Does this sound familiar?
- “I’ve been working on my manuscript but I don't know if it’s good enough to submit to an editor or agent.”
- “I have no idea if my book would sell if I self-publish it.”
- “I’m not sure my characters, dialogue, or plots are believable.”
- “I don’t know where to go next with this story.”
If you have ever said anything even close to that, you’re ready for a professional critique from an Institute for Writers faculty member. Our instructors have taught over 470,000 people to write through our one-on-one courses.
Thanks to our IFW Critique Service, you don’t have to be a student to take advantage of their wisdom.
Why Every Writer Needs a Good Critique
Because you want the best possible book before anyone else sees it. That may be an editor or agent if you’re submitting it for publishing traditionally, or a buying customer, if you’re publishing independently. In either case, you can only make a first impression once, and you do not want your target reader, whether an editor, agent, or customer associating your name with sloppy, careless, or worse, boring writing.
Hundreds of thousands of books are being published now. You want yours to stand out, and getting a good, solid critique from an experienced professional will put you ahead of the pack.
What can you submit?
Any one work of writing you want critiqued in a genre listed below for an adult or children's audience.
- First Pages
- Magazine Article/Essay
- Short Story
- Picture Book
- Early Reader
- Middle Grade
- Young Adult
- New Adult
- ... and more!
Genre not listed? Email us at email@example.com. We'll make sure we have an instructor who's the perfect fit for your manuscript.
Here is what you get:
- In-depth notes from an Institute instructor (all published writers themselves) on the craft of your submission, including what’s working and not working in your story. This includes your characters, voice, plot, dialogue, setting, style.
- An annotated critique (comments are in the margins using Word’s Track Changes).
- Analysis on what’s working, and what is not.
- Insight into your weaknesses as well as your strengths.
- Constructive feedback on whether your dialogue is strong, if your characters are compelling, and your scenes interesting enough to grab a reader.
- Recommendations on where you need to improve and if your grammar, spelling, or structure needs work.
- Guidance for your next revision.
What’s the difference between a critique and an edit?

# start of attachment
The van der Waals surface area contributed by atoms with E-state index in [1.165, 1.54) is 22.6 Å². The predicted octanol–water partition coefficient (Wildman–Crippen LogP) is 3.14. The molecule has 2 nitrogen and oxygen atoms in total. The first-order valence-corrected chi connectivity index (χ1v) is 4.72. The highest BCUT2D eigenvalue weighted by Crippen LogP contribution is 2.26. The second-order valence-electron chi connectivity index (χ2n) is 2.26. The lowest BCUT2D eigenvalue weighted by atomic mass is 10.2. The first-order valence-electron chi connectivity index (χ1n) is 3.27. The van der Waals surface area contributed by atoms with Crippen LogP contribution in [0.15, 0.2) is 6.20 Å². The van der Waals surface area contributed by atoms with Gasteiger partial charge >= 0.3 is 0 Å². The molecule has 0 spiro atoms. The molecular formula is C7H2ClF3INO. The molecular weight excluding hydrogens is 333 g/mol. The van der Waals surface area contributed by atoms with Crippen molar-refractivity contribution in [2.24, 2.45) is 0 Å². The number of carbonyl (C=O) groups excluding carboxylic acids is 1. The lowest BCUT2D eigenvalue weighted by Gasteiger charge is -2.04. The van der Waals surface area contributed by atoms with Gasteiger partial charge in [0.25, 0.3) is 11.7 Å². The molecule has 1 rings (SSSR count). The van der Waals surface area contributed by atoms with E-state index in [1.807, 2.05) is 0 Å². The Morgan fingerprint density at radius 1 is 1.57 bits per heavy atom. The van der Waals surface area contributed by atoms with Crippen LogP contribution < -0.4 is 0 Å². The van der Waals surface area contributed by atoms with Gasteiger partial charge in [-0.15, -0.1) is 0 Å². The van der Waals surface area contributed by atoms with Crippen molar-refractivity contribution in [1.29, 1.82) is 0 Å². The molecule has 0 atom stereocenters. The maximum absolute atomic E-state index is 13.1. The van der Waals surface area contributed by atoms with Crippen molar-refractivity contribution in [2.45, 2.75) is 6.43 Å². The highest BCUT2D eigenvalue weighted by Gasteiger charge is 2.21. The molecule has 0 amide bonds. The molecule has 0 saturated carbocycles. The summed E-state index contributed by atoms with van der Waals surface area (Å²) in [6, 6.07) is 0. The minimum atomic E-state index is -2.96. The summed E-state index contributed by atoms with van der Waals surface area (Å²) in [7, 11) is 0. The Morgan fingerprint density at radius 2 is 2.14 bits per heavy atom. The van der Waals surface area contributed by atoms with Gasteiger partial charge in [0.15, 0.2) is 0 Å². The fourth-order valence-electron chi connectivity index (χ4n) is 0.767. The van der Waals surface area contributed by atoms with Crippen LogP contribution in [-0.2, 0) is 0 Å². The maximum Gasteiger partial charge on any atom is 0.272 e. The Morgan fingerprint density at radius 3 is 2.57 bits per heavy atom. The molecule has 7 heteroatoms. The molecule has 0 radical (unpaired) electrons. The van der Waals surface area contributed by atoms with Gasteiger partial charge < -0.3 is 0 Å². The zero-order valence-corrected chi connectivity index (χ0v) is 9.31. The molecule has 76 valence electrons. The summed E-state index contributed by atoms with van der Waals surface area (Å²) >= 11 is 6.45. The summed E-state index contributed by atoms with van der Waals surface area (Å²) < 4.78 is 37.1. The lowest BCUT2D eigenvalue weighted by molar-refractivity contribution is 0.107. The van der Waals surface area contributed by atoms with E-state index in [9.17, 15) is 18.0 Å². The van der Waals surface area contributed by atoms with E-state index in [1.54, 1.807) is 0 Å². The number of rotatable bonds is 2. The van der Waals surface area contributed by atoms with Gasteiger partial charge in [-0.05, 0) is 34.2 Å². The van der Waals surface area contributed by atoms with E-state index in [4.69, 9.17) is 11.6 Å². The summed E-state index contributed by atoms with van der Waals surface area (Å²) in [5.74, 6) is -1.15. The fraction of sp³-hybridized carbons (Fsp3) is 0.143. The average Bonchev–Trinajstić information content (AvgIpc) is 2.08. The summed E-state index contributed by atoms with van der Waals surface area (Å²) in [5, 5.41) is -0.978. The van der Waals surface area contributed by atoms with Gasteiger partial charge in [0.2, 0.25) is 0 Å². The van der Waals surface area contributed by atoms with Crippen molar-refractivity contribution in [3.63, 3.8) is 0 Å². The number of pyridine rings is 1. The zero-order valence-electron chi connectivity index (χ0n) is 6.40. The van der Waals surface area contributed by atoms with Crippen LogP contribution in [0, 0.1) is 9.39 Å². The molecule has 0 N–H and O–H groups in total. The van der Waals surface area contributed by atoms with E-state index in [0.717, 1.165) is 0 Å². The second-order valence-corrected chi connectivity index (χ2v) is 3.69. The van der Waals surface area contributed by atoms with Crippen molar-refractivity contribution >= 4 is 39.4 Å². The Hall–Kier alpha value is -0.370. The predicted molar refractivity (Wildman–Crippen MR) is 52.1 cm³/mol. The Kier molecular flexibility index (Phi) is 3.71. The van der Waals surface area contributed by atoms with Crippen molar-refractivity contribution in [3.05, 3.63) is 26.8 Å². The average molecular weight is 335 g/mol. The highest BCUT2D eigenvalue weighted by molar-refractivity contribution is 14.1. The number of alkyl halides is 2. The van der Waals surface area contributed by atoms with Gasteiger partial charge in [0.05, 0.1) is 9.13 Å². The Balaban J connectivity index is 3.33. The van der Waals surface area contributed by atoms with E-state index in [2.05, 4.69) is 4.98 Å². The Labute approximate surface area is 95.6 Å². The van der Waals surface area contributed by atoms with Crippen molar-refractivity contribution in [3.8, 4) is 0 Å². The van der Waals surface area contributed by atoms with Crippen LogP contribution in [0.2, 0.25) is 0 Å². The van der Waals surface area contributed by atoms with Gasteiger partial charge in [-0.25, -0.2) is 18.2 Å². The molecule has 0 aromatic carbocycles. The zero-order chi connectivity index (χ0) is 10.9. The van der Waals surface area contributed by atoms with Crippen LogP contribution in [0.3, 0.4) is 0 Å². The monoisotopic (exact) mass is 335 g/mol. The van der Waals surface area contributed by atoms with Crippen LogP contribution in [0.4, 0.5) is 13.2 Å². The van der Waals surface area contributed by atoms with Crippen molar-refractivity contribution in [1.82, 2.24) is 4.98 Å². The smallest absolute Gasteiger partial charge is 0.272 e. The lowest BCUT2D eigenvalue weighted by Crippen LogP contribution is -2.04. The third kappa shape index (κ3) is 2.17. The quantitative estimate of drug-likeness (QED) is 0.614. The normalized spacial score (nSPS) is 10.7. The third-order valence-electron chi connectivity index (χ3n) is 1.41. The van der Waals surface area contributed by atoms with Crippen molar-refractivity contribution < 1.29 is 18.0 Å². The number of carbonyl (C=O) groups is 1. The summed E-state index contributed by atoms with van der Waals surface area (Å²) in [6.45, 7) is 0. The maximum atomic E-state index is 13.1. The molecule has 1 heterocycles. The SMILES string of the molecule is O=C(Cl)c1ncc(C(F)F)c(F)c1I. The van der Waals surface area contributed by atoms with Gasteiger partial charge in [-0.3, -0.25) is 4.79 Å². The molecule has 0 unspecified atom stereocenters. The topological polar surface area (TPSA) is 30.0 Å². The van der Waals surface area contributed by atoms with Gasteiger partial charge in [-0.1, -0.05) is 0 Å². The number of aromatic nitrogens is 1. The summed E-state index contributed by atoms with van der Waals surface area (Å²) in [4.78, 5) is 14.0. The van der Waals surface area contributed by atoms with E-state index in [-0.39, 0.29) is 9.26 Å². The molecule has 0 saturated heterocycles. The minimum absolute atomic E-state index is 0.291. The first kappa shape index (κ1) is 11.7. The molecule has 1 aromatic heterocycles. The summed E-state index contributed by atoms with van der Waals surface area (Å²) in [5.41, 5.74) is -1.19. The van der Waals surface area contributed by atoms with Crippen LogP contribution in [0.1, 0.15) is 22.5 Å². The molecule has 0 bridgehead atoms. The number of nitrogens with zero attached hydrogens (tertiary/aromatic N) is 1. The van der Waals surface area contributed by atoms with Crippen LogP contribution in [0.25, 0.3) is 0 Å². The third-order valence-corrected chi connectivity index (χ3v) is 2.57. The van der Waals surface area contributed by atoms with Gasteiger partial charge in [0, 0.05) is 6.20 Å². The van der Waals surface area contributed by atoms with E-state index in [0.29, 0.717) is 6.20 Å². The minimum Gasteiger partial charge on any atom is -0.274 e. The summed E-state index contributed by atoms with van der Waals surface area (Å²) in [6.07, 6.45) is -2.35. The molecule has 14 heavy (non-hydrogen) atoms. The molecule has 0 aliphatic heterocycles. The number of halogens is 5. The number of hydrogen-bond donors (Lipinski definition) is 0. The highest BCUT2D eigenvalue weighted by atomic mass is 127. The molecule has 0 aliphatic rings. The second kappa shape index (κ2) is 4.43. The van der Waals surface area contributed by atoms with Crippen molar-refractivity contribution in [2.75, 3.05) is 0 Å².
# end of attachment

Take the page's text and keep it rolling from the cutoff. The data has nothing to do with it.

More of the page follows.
The purpose of a critique is to improve the story-to identify problems in a manuscript in order to allow the writer to revise in a focused and productive way. When a manuscript is critiqued, it’s an opportunity to find out if your reader is confused, believes your character, if the character sounds real, whether your scenes ring true, feel right, and make sense. You learn if what you’re writing makes the reader want to read more. The IFW critiquer looks at your submission with a fresh professional eye and is able to point out inconsistencies, unnecessary characters, scenes, or dialogue. An editor helps fix the problems and/or instructs how to fix those problems; editorial feedback usually comes at a later stage in the writing process when the work is much tighter. This is a critique only service.
What do you need to do?
- Submit your manuscript.
- Understand that revision is up to you, the author, and you are responsible for all corrections.
- Know that you are prohibited from using any critique comments as a review, recommendation, or blurb for your work.
- Wait for our confirmation that we received it. After your critiquer is assigned your manuscript, we will contact you again to let you know when you can expect your critique.
We offer critiques on multiple types of manuscripts. Prices vary by word length and genre. See pricing structure on the form below. The price is per manuscript. If you have two stories that are 250 words each, that is two submissions.
How do I submit?
Fill it out the form below, upload your manuscript in the appropriate section, and click the submit button.
Submissions must be correctly formatted following the guidelines below:
- Double space your manuscript.
- Margins should be one inch all around.
- Use Times New Roman or Courier, 12-point font.
- Include your last name, title, target age of your reader, and your genre in the upper left corner of every page.
- Number all pages.
Fill out this form to submit your manuscript for critique: